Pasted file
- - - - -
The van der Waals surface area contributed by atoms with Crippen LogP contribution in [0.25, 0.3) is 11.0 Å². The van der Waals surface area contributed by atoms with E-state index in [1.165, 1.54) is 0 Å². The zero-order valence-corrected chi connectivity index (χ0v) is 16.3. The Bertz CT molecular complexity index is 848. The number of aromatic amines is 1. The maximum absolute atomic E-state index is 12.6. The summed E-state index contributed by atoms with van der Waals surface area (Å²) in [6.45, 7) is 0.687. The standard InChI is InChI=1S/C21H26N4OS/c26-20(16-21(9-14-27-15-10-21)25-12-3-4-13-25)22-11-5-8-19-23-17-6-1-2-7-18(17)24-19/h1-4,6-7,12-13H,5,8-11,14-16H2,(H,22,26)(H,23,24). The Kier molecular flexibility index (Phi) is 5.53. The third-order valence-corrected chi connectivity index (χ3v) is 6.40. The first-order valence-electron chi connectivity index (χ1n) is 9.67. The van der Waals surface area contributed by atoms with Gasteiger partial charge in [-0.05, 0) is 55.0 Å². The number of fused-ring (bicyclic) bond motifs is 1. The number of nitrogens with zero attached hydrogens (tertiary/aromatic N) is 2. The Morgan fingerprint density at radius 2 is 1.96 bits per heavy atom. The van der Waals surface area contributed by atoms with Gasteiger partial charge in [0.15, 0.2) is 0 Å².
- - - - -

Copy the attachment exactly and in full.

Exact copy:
The van der Waals surface area contributed by atoms with Crippen LogP contribution in [0.25, 0.3) is 11.0 Å². The van der Waals surface area contributed by atoms with E-state index in [1.165, 1.54) is 0 Å². The zero-order valence-corrected chi connectivity index (χ0v) is 16.3. The Bertz CT molecular complexity index is 848. The number of aromatic amines is 1. The maximum absolute atomic E-state index is 12.6. The summed E-state index contributed by atoms with van der Waals surface area (Å²) in [6.45, 7) is 0.687. The standard InChI is InChI=1S/C21H26N4OS/c26-20(16-21(9-14-27-15-10-21)25-12-3-4-13-25)22-11-5-8-19-23-17-6-1-2-7-18(17)24-19/h1-4,6-7,12-13H,5,8-11,14-16H2,(H,22,26)(H,23,24). The Kier molecular flexibility index (Phi) is 5.53. The third-order valence-corrected chi connectivity index (χ3v) is 6.40. The first-order valence-electron chi connectivity index (χ1n) is 9.67. The van der Waals surface area contributed by atoms with Gasteiger partial charge in [-0.05, 0) is 55.0 Å². The number of fused-ring (bicyclic) bond motifs is 1. The number of nitrogens with zero attached hydrogens (tertiary/aromatic N) is 2. The Morgan fingerprint density at radius 2 is 1.96 bits per heavy atom. The van der Waals surface area contributed by atoms with Gasteiger partial charge in [0.15, 0.2) is 0 Å².